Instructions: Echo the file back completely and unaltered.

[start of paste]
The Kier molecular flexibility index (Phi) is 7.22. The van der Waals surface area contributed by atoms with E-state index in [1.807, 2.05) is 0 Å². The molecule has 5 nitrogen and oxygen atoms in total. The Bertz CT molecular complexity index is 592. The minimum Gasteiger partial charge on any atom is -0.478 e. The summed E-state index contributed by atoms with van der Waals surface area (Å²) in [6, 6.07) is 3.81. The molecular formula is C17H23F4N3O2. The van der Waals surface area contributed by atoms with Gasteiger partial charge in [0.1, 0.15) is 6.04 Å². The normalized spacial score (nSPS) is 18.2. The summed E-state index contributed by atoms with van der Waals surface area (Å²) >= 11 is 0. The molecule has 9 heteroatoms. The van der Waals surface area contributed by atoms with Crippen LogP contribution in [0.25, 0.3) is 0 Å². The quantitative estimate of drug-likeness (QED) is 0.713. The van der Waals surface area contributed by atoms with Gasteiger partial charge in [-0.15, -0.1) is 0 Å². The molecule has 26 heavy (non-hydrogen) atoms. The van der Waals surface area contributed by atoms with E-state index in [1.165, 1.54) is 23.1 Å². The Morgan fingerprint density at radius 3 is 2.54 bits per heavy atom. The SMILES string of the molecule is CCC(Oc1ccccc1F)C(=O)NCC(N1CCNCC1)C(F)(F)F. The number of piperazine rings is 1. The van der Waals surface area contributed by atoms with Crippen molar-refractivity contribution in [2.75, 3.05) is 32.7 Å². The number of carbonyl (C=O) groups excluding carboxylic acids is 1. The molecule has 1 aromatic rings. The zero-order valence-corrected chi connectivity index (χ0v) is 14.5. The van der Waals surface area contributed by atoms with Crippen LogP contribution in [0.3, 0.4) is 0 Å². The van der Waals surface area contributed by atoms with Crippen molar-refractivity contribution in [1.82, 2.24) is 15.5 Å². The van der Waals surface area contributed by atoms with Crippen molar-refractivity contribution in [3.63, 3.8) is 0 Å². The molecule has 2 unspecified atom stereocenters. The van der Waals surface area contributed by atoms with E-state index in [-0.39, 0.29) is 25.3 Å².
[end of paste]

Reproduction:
The Kier molecular flexibility index (Phi) is 7.22. The van der Waals surface area contributed by atoms with E-state index in [1.807, 2.05) is 0 Å². The molecule has 5 nitrogen and oxygen atoms in total. The Bertz CT molecular complexity index is 592. The minimum Gasteiger partial charge on any atom is -0.478 e. The summed E-state index contributed by atoms with van der Waals surface area (Å²) in [6, 6.07) is 3.81. The molecular formula is C17H23F4N3O2. The van der Waals surface area contributed by atoms with Gasteiger partial charge in [0.1, 0.15) is 6.04 Å². The normalized spacial score (nSPS) is 18.2. The summed E-state index contributed by atoms with van der Waals surface area (Å²) >= 11 is 0. The molecule has 9 heteroatoms. The van der Waals surface area contributed by atoms with Crippen LogP contribution in [0.25, 0.3) is 0 Å². The quantitative estimate of drug-likeness (QED) is 0.713. The van der Waals surface area contributed by atoms with Gasteiger partial charge in [-0.15, -0.1) is 0 Å². The molecule has 26 heavy (non-hydrogen) atoms. The van der Waals surface area contributed by atoms with E-state index in [1.165, 1.54) is 23.1 Å². The Morgan fingerprint density at radius 3 is 2.54 bits per heavy atom. The SMILES string of the molecule is CCC(Oc1ccccc1F)C(=O)NCC(N1CCNCC1)C(F)(F)F. The number of piperazine rings is 1. The van der Waals surface area contributed by atoms with Crippen molar-refractivity contribution in [2.75, 3.05) is 32.7 Å². The number of carbonyl (C=O) groups excluding carboxylic acids is 1. The molecule has 1 aromatic rings. The zero-order valence-corrected chi connectivity index (χ0v) is 14.5. The van der Waals surface area contributed by atoms with Crippen LogP contribution in [0.3, 0.4) is 0 Å². The van der Waals surface area contributed by atoms with Crippen molar-refractivity contribution in [1.82, 2.24) is 15.5 Å². The van der Waals surface area contributed by atoms with Crippen molar-refractivity contribution in [3.63, 3.8) is 0 Å². The molecule has 2 unspecified atom stereocenters. The van der Waals surface area contributed by atoms with E-state index in [-0.39, 0.29) is 25.3 Å².